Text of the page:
Alexander D.D.,Exponent Health science Practice | Schmitt D.F.,Exponent Health science Practice | Tran N.L.,Exponent Health science Practice | Barraj L.M.,Exponent Health science Practice | Cushing C.A.,Exponent Health science Practice
Nutrition Reviews | Year: 2010

The incidence of atopic dermatitis (AD) is increasingworldwide. Clinical studies have observed reduced risks of AD among infants fed with 100% whey partially hydrolyzed infant formula (PHF-W) compared with intact protein cow's milk formula. To evaluate this potential relationship more comprehensively, a systematic review of the literature was conducted. Studies (n = 18, representing 12 distinct study populations) that specified the protein source of the formula, evaluated healthy-term infants, compared the use of PHF-W with intact protein cow's milk formula, and reported results for AD were included. A critical assessment of the methodological quality of studies was conducted. In all studies, a reduced incidence of AD and/or atopic manifestations that included AD was observed. The cumulative incidence of AD was significantly lower among infants over at least 3 years of follow-up in the PHF-W group compared with the intact protein cow's milk group. Exclusive breastfeeding should be encouraged as the primary means to preventatopic risk. However, when infants are not exclusively breastfed, PHF-W may be considered an effective measure to potentially reduce the risk of developing AD. © 2010 International Life Sciences Institute.


PubMed | Exponent Health science Practice
Type: Journal Article | Journal: Nutrition research reviews | Year: 2010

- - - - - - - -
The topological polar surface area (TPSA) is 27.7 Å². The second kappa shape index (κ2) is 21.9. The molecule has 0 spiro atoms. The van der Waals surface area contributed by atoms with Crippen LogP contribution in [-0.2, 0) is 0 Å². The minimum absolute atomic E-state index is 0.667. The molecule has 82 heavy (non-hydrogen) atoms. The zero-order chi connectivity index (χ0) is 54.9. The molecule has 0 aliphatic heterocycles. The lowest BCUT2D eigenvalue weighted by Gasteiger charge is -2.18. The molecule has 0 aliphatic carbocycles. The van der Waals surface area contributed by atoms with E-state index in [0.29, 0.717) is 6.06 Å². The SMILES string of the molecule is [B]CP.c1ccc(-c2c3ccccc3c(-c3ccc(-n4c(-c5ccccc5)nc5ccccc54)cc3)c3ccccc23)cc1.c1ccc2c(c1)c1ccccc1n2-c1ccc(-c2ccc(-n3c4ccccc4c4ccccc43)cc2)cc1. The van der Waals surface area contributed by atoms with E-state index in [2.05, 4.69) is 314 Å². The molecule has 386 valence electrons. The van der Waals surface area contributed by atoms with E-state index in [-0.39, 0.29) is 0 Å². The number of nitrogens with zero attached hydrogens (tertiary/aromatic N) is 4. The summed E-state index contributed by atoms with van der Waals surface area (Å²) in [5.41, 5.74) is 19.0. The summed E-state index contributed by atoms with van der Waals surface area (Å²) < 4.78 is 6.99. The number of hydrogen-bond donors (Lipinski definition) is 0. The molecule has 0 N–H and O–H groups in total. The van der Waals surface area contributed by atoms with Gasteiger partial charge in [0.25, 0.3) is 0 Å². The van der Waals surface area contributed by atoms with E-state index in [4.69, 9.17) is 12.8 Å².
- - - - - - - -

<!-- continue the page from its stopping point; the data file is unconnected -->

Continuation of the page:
The objective of the present review was to examine the potential association between animal fat intake and breast cancer. We conducted a meta-analysis and review of epidemiological cohort studies, including data reported in the Pooling Project publication of Prospective Studies of Diet and Cancer. Random- and fixed-effects models were utilised to generate summary relative risk estimates (SRRE), and sensitivity and influence analyses were conducted. In the meta-analysis that included data reported in the Pooling Project publication of prospective cohorts (n 8) and subsequent publications of cohort studies (n 3), no significant association was observed comparing the highest category of animal fat intake with the lowest (SRRE 1.03; 95 % CI: 0.76, 1.40). Similarly, no significant association between a 5 % increment of energy from animal fat intake and breast cancer (SRRE 1.02; 95 % CI 0.97, 1.07) was observed in the meta-analysis of these studies. In conclusion, the results of the present quantitative assessment are not supportive of a positive independent association between consumption of animal fat and breast cancer, although findings may be sensitive to the type of dietary instrument used in cohort studies.